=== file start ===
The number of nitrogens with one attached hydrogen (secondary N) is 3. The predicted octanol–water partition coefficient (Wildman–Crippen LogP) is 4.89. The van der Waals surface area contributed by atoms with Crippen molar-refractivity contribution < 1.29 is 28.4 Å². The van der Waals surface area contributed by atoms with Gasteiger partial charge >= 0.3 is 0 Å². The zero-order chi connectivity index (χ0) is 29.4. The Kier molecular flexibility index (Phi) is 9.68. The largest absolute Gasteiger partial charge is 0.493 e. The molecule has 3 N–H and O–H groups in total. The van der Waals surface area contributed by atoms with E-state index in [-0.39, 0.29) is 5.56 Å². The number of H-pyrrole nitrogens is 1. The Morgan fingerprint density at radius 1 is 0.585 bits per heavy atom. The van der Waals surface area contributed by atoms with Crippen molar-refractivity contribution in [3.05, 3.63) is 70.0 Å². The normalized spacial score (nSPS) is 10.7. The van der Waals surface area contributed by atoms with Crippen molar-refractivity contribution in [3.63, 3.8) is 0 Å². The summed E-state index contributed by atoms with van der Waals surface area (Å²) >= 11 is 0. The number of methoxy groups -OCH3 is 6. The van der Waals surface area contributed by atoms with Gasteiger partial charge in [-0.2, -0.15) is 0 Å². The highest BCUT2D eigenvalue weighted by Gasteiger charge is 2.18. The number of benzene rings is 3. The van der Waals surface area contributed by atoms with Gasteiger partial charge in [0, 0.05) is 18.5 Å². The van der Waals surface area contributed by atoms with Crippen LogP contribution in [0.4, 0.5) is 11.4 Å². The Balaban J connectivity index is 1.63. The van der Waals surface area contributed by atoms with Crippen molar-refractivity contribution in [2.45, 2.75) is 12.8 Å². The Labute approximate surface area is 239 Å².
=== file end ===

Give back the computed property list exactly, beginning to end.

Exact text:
The number of nitrogens with one attached hydrogen (secondary N) is 3. The predicted octanol–water partition coefficient (Wildman–Crippen LogP) is 4.89. The van der Waals surface area contributed by atoms with Crippen molar-refractivity contribution < 1.29 is 28.4 Å². The van der Waals surface area contributed by atoms with Gasteiger partial charge >= 0.3 is 0 Å². The zero-order chi connectivity index (χ0) is 29.4. The Kier molecular flexibility index (Phi) is 9.68. The largest absolute Gasteiger partial charge is 0.493 e. The molecule has 3 N–H and O–H groups in total. The van der Waals surface area contributed by atoms with E-state index in [-0.39, 0.29) is 5.56 Å². The number of H-pyrrole nitrogens is 1. The Morgan fingerprint density at radius 1 is 0.585 bits per heavy atom. The van der Waals surface area contributed by atoms with Crippen molar-refractivity contribution in [3.05, 3.63) is 70.0 Å². The normalized spacial score (nSPS) is 10.7. The van der Waals surface area contributed by atoms with Crippen molar-refractivity contribution in [3.63, 3.8) is 0 Å². The summed E-state index contributed by atoms with van der Waals surface area (Å²) >= 11 is 0. The number of methoxy groups -OCH3 is 6. The van der Waals surface area contributed by atoms with Gasteiger partial charge in [-0.2, -0.15) is 0 Å². The highest BCUT2D eigenvalue weighted by Gasteiger charge is 2.18. The number of benzene rings is 3. The van der Waals surface area contributed by atoms with Gasteiger partial charge in [0, 0.05) is 18.5 Å². The van der Waals surface area contributed by atoms with Crippen LogP contribution in [0.4, 0.5) is 11.4 Å². The Balaban J connectivity index is 1.63. The van der Waals surface area contributed by atoms with Crippen molar-refractivity contribution in [2.45, 2.75) is 12.8 Å². The Labute approximate surface area is 239 Å².